Marley was not the world’s worst dog, although it may have seemed so to John Grogan from time to time. He was expelled from obedience school and ate speaker covers so thoroughly they vanished. (I won’t even begin to describe Grogan’s idea for a jewelry-cleaning business.) But Marley was, in fact, a wonderful dog. Their best-selling book, Marley & Me: Life and Love with the World’s Worst Dog [LibraryThing / WorldCat], was a delight. I say “their” book because Marley needed a writer and Grogan needed an inspiration. Together they were a perfect team.
The book was a dual biography. On one hand Grogan recounted his own life: he and his wife being young and married; attempts to become pregnant; young children; neighborhood crime; job commitments. On the other hand he tells us about Marley, his lovable 97 pound yellow labrador retriever, who inserted himself into every story along the way — never quite the way Grogan anticipated.
Any dog owner could relate to some of the situations in the book, but Grogan’s word choice, wit, and entertaining descriptions colored the stories to make his memories seem like they could be yours. One of my dogs, for instance, was “big, dumb and loopy” with “more energy than sense.” Another might have been mistaken for a “methane plant.” Every dog I’ve ever owned could be associated with the Grogan family’s “emergency spill-response team.” And how often have we engaged our dogs like hostage negotiators seeking to recover valuables from their gloppy mouths? Marley, “as stealthy as a marching band,” surpassed my dogs, however, by being cast in a movie and reeking havoc on the set. In one the more poignant stories (and they are several) he stoically surprised his owner the night they both reacted to a neighborhood stabbing.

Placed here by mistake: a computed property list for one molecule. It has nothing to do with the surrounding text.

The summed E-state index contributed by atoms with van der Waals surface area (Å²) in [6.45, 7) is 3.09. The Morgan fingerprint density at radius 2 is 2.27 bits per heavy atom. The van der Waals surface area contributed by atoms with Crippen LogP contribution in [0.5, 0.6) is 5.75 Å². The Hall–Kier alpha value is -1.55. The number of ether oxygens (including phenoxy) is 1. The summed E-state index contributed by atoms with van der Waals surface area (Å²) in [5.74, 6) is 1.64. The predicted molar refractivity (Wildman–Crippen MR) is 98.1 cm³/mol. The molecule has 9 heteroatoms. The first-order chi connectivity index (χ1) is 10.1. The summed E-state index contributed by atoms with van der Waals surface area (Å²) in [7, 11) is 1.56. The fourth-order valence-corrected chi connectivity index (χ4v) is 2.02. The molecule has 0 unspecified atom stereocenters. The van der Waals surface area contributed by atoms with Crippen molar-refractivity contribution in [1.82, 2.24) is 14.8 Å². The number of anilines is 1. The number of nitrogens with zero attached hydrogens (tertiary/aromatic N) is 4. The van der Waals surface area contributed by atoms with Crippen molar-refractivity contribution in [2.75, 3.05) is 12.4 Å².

Most of all, Marley & Me was a love story. Although Grogan called Marley the world’s worst dog, the label was an endearment. Even the world’s worst dog can be a teacher to its owner. A mentor. The life cycle of a dog is short, but it can also be full. Grogan’s tribute managed to capture the “unbridled exuberance and joy” of one dog in particular, and in doing so, every dog I’ve ever known.